The world’s first contact-tracing app is live using google and apple api.
Built on the backbone of the API jointly developed by Google and Apple, the world’s first contact-tracing app has launched as a large-scale pilot in Switzerland. Dubbed SwissCovid, several thousand users who have been identified as belonging to “pilot populations” like the army and some hospital staff can now access this device.
SwissCovid is designed to quickly track and warn users who have been in long-term contact with someone who has tested the COVID-19 virus positively in an effort to control disease spread. Sign-up is voluntary and the app is expected to be available to the wider public by mid-June, subject to the tool being given the green light by the Swiss Parliament.
The app’s pilot version is also available to employees of Lausanne’s EPFL University and Zurich’s ETH University, which led technology development. The two Swiss institutions agreed to create the software based on a concept jointly put forward last month by Apple and Google, which was pitched by the tech giants as the best way to grow contact-tracing technology that enhances privacy by design.
Apple and Google’s API follow a decentralized approach , meaning that every operation that could involve privacy is performed on the phones of users, rather than through a central database. At the heart of the definition is the principle that data is not stored and thus at risk of theft or de-anonymization.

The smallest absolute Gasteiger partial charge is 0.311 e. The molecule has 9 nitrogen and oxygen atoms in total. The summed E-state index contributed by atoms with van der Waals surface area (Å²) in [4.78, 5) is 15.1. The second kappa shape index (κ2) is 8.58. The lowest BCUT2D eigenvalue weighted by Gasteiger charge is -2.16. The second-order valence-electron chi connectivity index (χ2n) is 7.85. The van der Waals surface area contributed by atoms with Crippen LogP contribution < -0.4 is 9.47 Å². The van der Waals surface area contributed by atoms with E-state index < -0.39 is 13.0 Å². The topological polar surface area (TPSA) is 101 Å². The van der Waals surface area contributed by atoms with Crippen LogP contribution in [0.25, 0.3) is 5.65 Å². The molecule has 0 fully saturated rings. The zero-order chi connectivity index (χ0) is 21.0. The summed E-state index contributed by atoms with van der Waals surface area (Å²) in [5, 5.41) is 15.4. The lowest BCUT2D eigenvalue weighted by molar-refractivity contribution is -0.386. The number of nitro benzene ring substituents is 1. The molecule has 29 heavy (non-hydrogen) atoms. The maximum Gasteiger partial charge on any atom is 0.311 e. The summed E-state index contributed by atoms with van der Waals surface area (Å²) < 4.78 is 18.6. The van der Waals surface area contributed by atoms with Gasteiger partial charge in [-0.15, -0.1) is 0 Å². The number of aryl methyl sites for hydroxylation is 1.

Apple released iOS 13.5 last week which includes a new feature of the COVID Exposure Notification. This feature allows for the API that enables health officials and developers to improve contact tracing technology.
EPFL and ETH worked on their own protocol, called Decentralized Privacy-Preserving Proximity Tracing (DP3 T), in parallel. Researchers were in ongoing talks with Apple and Google to allow compatibility between DP3 T and the tech giants’ API, according to the university team. This means that the Swiss DP3T-based software will migrate to the protocol of Apple and Google as soon as it is widely accessible, and easily integrate with iOS and Android apps.
Marcel Salathé, an associate professor at the EPFL who worked on DP3 T, told ZDNet: “We’ve been working on DP3 T since the start of the crisis, and we’ve based it on a decentralized model primarily because of privacy concerns. Google and Apple revealed their API a week or so after we went public and publicly said it was heavily influenced by our protocol,” he said.
“That’s why it was a no-brainer for us. Most of the things we ‘d suggested with DP3 T were in Apple and Google ‘s API, and would be in iOS and Android. We’ve been working with them ever since to make sure they understand where we come from.”
For the past month, scientists at the two Swiss universities tested and fine-tuned DP3 T, with the help of the Swiss Army. The protocol operates via Bluetooth, continuously transmitting character strings between smartphones at random and impossible to guess. All signals are stored locally, for a maximum of 14 days on the devices. If a user measures COVID-19 positively, they will then share the keys stored on their phone which were picked up on the days they were contagious.
The app then finds out which contacts were at risk – those that lasted more than 15 minutes and occurred less than two meters from another user – and generates a notification indicating the risk day and the procedure to follow.